In the 1990s and 2000s, there was always controversy with price guides. Do they reflect the market price? Or do they set the market price. Price guide analysts and editors would say they reflect the prices, yet hobby shop owners in that era would adjust their prices the minute the price guides arrived.

For some reason, there was a big gap of time when price guides did not give Cabrera’s cards the value that some other stars received. He was treated as a regional star instead of the superstar he was. Was there really a lack of demand for Cabrera cards compared to the game’s other stars and the price guides reflected that? Did hobbyists stay away from his cards because they saw the low values in the price guides? It’s one of those chicken-and-egg questions in the hobby, and it will likely never be answered. What we do know is that both sides of this equation fed off each other.

Coinciding with the low price valuation of Cabrera’s cards is the overall value of demand for cards. If you look at the hobby as a big picture, the hobby fell into a bit of a stagnant lull between 2006 and 2015 compared to the booming market of today. Revenues were down, shops closed, demand for new products dwindled. The hobby was by no means dead at that time. The serious collectors were still there, but there were certainly more collectors leaving the hobby than coming in. Not only did this affect Cabrera’s card demand and values, but it also hurt Ichiro’s and Albert Pujols’ cards values.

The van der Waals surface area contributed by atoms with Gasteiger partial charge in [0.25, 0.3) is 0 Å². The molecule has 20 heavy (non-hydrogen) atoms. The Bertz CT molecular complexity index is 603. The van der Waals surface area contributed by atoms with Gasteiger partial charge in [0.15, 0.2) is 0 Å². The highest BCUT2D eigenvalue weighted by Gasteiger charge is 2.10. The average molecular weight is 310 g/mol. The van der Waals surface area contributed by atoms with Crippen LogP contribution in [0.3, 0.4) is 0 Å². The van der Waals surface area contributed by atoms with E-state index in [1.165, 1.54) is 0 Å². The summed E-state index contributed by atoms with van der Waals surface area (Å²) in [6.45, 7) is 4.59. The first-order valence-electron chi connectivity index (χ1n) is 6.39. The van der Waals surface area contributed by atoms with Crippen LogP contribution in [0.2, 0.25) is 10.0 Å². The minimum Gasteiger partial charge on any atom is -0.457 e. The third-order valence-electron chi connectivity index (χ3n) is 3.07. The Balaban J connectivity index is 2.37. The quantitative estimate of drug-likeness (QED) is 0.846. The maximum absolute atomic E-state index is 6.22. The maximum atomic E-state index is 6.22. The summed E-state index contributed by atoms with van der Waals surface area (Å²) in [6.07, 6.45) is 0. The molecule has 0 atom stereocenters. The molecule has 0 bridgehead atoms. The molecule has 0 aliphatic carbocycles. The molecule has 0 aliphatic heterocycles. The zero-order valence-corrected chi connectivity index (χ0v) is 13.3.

Small Market?

Some collectors say that Cabrera is not as valuable as he should be because he had his best years in Detroit and not in New York or Los Angeles.

That argument really holds no merit. Remember how popular Barry Sanders was? How about the 1990-91 Pistons or Steve Yzerman and the Red Wings dynasty. Detroit has always been one of the healthiest sports card markets in America, and the Tigers have produced a number of superstars through the ages.

There are plenty of superstars playing in other markets not near a coast and getting plenty of love.

Prices for Cabrera’s key rookie cards did climb last spring along with most everything else in the hobby, but even after his 500th homer, there’s been no huge increase, with most graded examples well within reach of most collectors.  Only the autographed versions stretch into four figures.

So, yes, that seems to indicate Miguel Cabrera’s cards are grossly undervalued. For savvy collectors looking at the long term picture, that may be the best thing.

About Jeff Morris

Jeff Morris is a hobby veteran who has been a collector for more than 50 years. Originally a hobby journalist, he became brand manager at Pinnacle, and then was an executive for Collector’s Edge and Shop at Home before joining Pacific Trading Cards as VP Marketing. He is the former editor and publisher of Canadian Sports Collector magazine, and he was also a columnist for